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A hydrogen fueling station in San Francisco. | Photo courtesy of the California Fuel Cell Partnership
A hydrogen refueling dispenser locked onto a fuel cell electric vehicle. | Photo courtesy of National Renewable Energy Laboratory
What’s the difference between a hydrogen refueling dispenser and a traditional gasoline dispenser that you see at your local gas station? Not that much, actually.
A hydrogen refueling dispenser is used to power a fuel cell electric vehicle (FCEV). Available in California and the Northeast, FCEVs are zero-emission electric vehicles that have the driving range, ease of refueling, safety, and performance comparable to today’s gasoline vehicles. But instead of using a combustible gas-powered engine, a FCEV carries a fuel cell onboard that uses hydrogen to power an electric motor which makes the car run.
Hydrogen that is used to fuel the vehicle can be made from all domestic energy resources including sustainable and renewable sources. Producing hydrogen and using it in a fuel cell has zero air pollutants and reduces greenhouse gas emissions from well to wheels.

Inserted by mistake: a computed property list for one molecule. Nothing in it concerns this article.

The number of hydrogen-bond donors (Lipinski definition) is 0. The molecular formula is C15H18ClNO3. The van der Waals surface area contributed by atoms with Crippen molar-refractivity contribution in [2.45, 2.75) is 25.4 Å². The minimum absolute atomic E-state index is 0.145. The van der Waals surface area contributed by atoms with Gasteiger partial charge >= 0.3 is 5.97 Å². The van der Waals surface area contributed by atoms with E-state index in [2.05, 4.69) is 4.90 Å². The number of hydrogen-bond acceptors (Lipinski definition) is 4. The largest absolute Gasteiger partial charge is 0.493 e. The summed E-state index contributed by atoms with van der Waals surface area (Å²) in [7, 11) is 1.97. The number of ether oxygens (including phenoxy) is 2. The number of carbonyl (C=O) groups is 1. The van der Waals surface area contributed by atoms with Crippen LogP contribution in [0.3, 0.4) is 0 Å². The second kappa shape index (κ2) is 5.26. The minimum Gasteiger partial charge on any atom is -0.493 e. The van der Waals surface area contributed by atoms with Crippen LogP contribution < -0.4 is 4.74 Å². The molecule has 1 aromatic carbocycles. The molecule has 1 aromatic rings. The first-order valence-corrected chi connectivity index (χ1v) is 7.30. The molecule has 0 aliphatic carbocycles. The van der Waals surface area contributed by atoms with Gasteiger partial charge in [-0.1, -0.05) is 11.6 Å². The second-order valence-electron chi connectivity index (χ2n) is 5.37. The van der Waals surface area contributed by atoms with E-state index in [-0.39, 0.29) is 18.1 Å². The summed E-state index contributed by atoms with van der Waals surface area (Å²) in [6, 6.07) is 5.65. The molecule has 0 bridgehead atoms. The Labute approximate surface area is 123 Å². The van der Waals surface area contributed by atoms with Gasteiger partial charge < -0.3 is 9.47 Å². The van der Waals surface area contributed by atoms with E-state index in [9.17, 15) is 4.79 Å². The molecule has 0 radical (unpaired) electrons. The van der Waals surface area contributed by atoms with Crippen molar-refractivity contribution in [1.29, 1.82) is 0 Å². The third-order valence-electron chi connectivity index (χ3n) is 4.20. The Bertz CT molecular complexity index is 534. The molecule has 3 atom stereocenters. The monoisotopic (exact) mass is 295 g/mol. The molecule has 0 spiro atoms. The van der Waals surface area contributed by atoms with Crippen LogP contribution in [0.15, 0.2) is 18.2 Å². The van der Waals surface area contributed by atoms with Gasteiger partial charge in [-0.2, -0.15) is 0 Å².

When refueling hydrogen, people notice a few differences from the standard gas-up. The fuel dispenser must first “lock on” to the gas tank before any hydrogen can flow. Hydrogen dispensers also are equipped with safety devices, including breakaway hoses, leak detection sensors, and grounding mechanisms. These controls enhance safety in the case of human error, such as a driver trying to drive away while the dispenser is still connected to the vehicle.
Similar to today’s gasoline vehicles, FCEVs can have a driving range of more than 300 miles on one tank of hydrogen and can refuel in less than five minutes. Because a fuel cell is more than twice as efficient as an internal combustion engine, an FCEV travels farther on that tank of hydrogen than a traditional car would on a tank of gasoline. This means you only need about half the amount of hydrogen, with double the fuel economy. In addition, the cars are all electric but never need to be plugged in, and since the engine is a fuel cell that has no moving parts, you’ll never need to change the oil.
The governors of California, Connecticut, Maryland, Massachusetts, New York, Oregon, Rhode Island and Vermont have committed to putting 3.3 million zero-emission vehicles on the roads by 2025, and FCEVs will be a critical component to reaching this goal.
Retail hydrogen fueling stations are already in operation in California, with funding in place for 100 more. Stations are also in development in the northeastern United States, and many states have started working on individual roadmaps for hydrogen station deployment.